Apart from the obvious income and wages gap, there are other reasons for income inequality in the United States and they include technology, globalization, the rise of superstar organizations, and the decline of organized labor. Technology which could also be called the digital revolution comes with a lot of advantages for those with the skill sets but it tends to kill middle skill jobs (Berman et.al, 2016). Softwares have filled gaps of clerical and manufacturing jobs which at a time were the income generators for middle class income workers. This brings about wage pressure that causes economic insecurity for the less educated. Globalization in terms of competition from other growing economies from china together with reduced trade barriers reduced prospects for American workers without advanced skill even further (Berman et.al, 2016). The consequences have affected workers in the textile, furniture, and leather industry. China mainly moved from being a poor country to one of the biggest producers with highly skilled labor that uses modern technology thus causing a further imbalance in the economic equity in the United States. The United States also experiences a decline in organized labor such that the number of workers represented by labor unions has drastically decreased (Berman et.al, 2016). This shrinks the power of the employees to bargain for better wages through the union thus employers pay them low wages because they do not have a bargaining platform to represent their rights.
Federal policy makers need to devise ways that will help in reducing the income inequality by addressing some of its causes. Education seems to be the biggest cause of inequality and should be addressed all the way from congress. Lower income areas should be allocated enough funding to help the students have access to some of the best facilities and programs available in the better funded schools (Mishel et.al, 2015). As mentioned earlier, higher education squeezes the pockets of parents and for those who cannot afford, they children have to work with the high school diploma and the trend continues. As a policy maker, it would be important to lobby for college fees to be reduced or for the lower income families to have access to scholarships and sponsorships from the government and other private organizations. It would be useful to draw up the advantages that a college degree holds over the high school diploma to help with the motion (Mishel et.al, 2015). Community colleges should also be upgraded so that the students from lower income homesteads can earn a productive degree. They should bring up skills that deal with the major causes of inequality such as giving students technology skills.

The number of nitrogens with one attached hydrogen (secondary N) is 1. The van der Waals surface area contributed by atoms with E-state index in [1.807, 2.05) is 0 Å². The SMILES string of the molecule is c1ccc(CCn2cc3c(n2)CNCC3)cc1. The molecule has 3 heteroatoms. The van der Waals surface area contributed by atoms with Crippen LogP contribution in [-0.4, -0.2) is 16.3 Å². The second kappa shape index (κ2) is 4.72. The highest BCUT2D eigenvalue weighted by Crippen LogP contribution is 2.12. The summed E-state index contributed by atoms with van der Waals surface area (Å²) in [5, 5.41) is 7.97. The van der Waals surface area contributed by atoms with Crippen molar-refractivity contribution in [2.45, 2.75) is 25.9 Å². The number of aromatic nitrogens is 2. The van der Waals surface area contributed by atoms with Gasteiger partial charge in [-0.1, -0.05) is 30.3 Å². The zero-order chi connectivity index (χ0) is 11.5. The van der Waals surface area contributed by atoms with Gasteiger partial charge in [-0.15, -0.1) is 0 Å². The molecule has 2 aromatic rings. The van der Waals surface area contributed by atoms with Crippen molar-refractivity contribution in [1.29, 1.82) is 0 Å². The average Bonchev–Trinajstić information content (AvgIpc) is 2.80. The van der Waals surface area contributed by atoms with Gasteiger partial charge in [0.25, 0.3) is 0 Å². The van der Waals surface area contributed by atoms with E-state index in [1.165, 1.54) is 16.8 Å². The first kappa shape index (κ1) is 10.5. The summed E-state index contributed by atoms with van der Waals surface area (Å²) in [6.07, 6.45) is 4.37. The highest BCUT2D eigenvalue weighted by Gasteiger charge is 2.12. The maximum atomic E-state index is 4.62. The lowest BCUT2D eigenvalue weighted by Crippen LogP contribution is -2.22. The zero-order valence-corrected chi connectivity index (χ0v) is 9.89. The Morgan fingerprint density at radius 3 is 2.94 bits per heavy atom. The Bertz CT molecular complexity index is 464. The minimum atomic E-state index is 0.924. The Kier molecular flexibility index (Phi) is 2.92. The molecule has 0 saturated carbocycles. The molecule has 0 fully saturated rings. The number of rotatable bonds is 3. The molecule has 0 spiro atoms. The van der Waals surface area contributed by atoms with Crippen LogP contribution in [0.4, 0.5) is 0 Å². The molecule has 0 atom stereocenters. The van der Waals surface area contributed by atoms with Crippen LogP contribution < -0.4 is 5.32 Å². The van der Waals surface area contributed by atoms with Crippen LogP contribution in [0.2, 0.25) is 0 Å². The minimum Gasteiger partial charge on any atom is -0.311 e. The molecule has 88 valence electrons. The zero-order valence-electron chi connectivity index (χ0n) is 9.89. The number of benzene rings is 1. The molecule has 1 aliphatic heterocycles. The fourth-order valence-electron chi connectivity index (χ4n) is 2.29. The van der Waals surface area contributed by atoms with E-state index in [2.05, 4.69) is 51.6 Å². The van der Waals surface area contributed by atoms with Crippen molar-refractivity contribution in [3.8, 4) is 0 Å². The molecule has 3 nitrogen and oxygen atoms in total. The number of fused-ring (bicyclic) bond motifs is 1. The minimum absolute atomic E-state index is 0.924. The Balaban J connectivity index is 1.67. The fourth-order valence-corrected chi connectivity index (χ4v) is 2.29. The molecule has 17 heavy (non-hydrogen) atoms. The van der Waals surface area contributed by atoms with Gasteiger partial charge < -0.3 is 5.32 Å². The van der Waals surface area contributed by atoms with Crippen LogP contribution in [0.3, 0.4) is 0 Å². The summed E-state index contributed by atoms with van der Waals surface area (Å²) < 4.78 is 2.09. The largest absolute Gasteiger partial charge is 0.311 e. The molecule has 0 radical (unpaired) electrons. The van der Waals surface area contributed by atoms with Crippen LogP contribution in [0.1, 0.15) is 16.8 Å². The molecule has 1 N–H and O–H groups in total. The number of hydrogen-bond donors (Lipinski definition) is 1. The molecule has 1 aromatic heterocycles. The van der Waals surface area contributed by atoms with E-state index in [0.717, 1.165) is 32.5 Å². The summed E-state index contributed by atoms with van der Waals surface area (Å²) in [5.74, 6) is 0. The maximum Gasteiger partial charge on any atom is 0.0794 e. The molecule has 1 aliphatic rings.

In conclusion, when people feel that that the system is rigged against them, democracy also suffers. It is therefore in the best interests of the government to try and bring a balance to income and wages. Kids from affluent families end up receiving the best even though they have mediocre talents and they end up giving less at the work stations compared to the other less fortunate kids who could be genuinely talented in that particular field but lacks the proper skills. Education should therefore be elevated and made affordable for all citizens to allow a robust growth in economy. Otherwise, the wealthy ones will always be pulled down by the poor percentage of the population thus stagnation or poor growth of economy. In addition, there is minimal utilization of all the potential labor available thus leaving room for the benefit of the doubt. A country then does not realize their full potential economically.
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Baum, S., & Steele, P. (2017). Who goes to graduate school and who succeeds?. AccessLex Institute Research Paper, (17-01).
Berman, Y., Ben-Jacob, E., & Shapira, Y. (2016). The dynamics of wealth inequality and the effect of income distribution. PloS one, 11(4), e0154196.
Coady, D., & Dizioli, A. (2018). Income inequality and education revisited: persistence, endogeneity and heterogeneity. Applied Economics, 50(25), 2747-2761.
Mishel, L., Gould, E., & Bivens, J. (2015). Wage stagnation in nine charts. Economic Policy Institute, 6, 2-13.